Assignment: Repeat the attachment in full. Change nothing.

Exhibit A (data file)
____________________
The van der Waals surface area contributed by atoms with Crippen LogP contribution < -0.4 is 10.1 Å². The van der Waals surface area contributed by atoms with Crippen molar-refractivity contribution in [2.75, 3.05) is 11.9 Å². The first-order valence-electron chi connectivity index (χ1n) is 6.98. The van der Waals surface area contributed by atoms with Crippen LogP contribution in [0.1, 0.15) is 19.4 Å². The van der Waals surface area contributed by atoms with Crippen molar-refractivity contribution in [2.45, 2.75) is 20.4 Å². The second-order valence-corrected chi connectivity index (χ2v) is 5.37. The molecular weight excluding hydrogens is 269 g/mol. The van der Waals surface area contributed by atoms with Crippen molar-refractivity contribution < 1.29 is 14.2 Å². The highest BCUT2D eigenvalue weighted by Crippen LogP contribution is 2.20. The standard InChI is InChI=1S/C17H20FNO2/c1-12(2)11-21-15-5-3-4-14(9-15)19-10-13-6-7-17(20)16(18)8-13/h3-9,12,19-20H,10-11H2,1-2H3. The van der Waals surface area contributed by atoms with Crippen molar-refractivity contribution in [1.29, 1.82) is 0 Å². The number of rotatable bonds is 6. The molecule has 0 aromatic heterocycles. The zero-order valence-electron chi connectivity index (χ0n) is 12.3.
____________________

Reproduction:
The van der Waals surface area contributed by atoms with Crippen LogP contribution < -0.4 is 10.1 Å². The van der Waals surface area contributed by atoms with Crippen molar-refractivity contribution in [2.75, 3.05) is 11.9 Å². The first-order valence-electron chi connectivity index (χ1n) is 6.98. The van der Waals surface area contributed by atoms with Crippen LogP contribution in [0.1, 0.15) is 19.4 Å². The van der Waals surface area contributed by atoms with Crippen molar-refractivity contribution in [2.45, 2.75) is 20.4 Å². The second-order valence-corrected chi connectivity index (χ2v) is 5.37. The molecular weight excluding hydrogens is 269 g/mol. The van der Waals surface area contributed by atoms with Crippen molar-refractivity contribution < 1.29 is 14.2 Å². The highest BCUT2D eigenvalue weighted by Crippen LogP contribution is 2.20. The standard InChI is InChI=1S/C17H20FNO2/c1-12(2)11-21-15-5-3-4-14(9-15)19-10-13-6-7-17(20)16(18)8-13/h3-9,12,19-20H,10-11H2,1-2H3. The van der Waals surface area contributed by atoms with Crippen molar-refractivity contribution in [1.29, 1.82) is 0 Å². The number of rotatable bonds is 6. The molecule has 0 aromatic heterocycles. The zero-order valence-electron chi connectivity index (χ0n) is 12.3.